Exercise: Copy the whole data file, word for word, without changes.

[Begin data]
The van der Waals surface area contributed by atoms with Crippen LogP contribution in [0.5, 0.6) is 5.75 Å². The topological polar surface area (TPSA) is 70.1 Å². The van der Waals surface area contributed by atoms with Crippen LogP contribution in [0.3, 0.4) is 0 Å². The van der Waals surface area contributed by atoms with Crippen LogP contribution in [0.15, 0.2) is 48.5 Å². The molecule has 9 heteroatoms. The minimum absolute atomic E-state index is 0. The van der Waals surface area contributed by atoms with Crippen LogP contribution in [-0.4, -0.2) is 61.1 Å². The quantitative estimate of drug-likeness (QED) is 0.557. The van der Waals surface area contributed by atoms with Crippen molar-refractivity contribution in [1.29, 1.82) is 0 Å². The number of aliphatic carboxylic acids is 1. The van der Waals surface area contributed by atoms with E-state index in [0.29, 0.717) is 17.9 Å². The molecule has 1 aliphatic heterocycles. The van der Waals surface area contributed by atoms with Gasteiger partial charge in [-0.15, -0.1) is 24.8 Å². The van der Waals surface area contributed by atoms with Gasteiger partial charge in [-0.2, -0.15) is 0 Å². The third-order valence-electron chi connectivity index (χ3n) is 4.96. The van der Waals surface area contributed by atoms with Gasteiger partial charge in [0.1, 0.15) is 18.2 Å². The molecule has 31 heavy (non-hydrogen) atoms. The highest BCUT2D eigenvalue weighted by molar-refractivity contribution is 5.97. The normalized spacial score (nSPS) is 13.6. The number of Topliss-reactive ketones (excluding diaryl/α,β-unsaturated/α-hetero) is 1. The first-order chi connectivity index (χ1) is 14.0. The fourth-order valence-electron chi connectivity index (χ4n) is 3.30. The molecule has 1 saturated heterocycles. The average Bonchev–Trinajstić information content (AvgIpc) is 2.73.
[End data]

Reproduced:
The van der Waals surface area contributed by atoms with Crippen LogP contribution in [0.5, 0.6) is 5.75 Å². The topological polar surface area (TPSA) is 70.1 Å². The van der Waals surface area contributed by atoms with Crippen LogP contribution in [0.3, 0.4) is 0 Å². The van der Waals surface area contributed by atoms with Crippen LogP contribution in [0.15, 0.2) is 48.5 Å². The molecule has 9 heteroatoms. The minimum absolute atomic E-state index is 0. The van der Waals surface area contributed by atoms with Crippen LogP contribution in [-0.4, -0.2) is 61.1 Å². The quantitative estimate of drug-likeness (QED) is 0.557. The van der Waals surface area contributed by atoms with Crippen molar-refractivity contribution in [1.29, 1.82) is 0 Å². The number of aliphatic carboxylic acids is 1. The van der Waals surface area contributed by atoms with E-state index in [0.29, 0.717) is 17.9 Å². The molecule has 1 aliphatic heterocycles. The van der Waals surface area contributed by atoms with Gasteiger partial charge in [-0.15, -0.1) is 24.8 Å². The van der Waals surface area contributed by atoms with Gasteiger partial charge in [-0.2, -0.15) is 0 Å². The third-order valence-electron chi connectivity index (χ3n) is 4.96. The van der Waals surface area contributed by atoms with Gasteiger partial charge in [0.1, 0.15) is 18.2 Å². The molecule has 31 heavy (non-hydrogen) atoms. The highest BCUT2D eigenvalue weighted by molar-refractivity contribution is 5.97. The normalized spacial score (nSPS) is 13.6. The number of Topliss-reactive ketones (excluding diaryl/α,β-unsaturated/α-hetero) is 1. The first-order chi connectivity index (χ1) is 14.0. The fourth-order valence-electron chi connectivity index (χ4n) is 3.30. The molecule has 1 saturated heterocycles. The average Bonchev–Trinajstić information content (AvgIpc) is 2.73.